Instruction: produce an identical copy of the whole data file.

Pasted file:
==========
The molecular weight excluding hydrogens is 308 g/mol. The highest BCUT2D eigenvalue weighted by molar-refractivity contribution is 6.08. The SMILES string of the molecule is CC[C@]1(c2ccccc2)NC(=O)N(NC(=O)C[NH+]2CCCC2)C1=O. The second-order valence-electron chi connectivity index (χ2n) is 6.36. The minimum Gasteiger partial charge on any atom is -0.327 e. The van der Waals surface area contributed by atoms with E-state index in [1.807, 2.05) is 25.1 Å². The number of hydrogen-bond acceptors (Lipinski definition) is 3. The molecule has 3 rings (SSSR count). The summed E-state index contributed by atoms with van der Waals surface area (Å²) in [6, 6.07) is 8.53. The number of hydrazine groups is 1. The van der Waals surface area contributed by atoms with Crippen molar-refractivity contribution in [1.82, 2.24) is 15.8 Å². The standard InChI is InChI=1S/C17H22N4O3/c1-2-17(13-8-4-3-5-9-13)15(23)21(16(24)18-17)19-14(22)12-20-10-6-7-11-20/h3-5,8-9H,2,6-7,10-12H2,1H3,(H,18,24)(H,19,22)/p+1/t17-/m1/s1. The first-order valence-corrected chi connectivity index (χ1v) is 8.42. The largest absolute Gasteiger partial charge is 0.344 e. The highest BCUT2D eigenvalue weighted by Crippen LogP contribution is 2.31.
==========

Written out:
The molecular weight excluding hydrogens is 308 g/mol. The highest BCUT2D eigenvalue weighted by molar-refractivity contribution is 6.08. The SMILES string of the molecule is CC[C@]1(c2ccccc2)NC(=O)N(NC(=O)C[NH+]2CCCC2)C1=O. The second-order valence-electron chi connectivity index (χ2n) is 6.36. The minimum Gasteiger partial charge on any atom is -0.327 e. The van der Waals surface area contributed by atoms with E-state index in [1.807, 2.05) is 25.1 Å². The number of hydrogen-bond acceptors (Lipinski definition) is 3. The molecule has 3 rings (SSSR count). The summed E-state index contributed by atoms with van der Waals surface area (Å²) in [6, 6.07) is 8.53. The number of hydrazine groups is 1. The van der Waals surface area contributed by atoms with Crippen molar-refractivity contribution in [1.82, 2.24) is 15.8 Å². The standard InChI is InChI=1S/C17H22N4O3/c1-2-17(13-8-4-3-5-9-13)15(23)21(16(24)18-17)19-14(22)12-20-10-6-7-11-20/h3-5,8-9H,2,6-7,10-12H2,1H3,(H,18,24)(H,19,22)/p+1/t17-/m1/s1. The first-order valence-corrected chi connectivity index (χ1v) is 8.42. The largest absolute Gasteiger partial charge is 0.344 e. The highest BCUT2D eigenvalue weighted by Crippen LogP contribution is 2.31.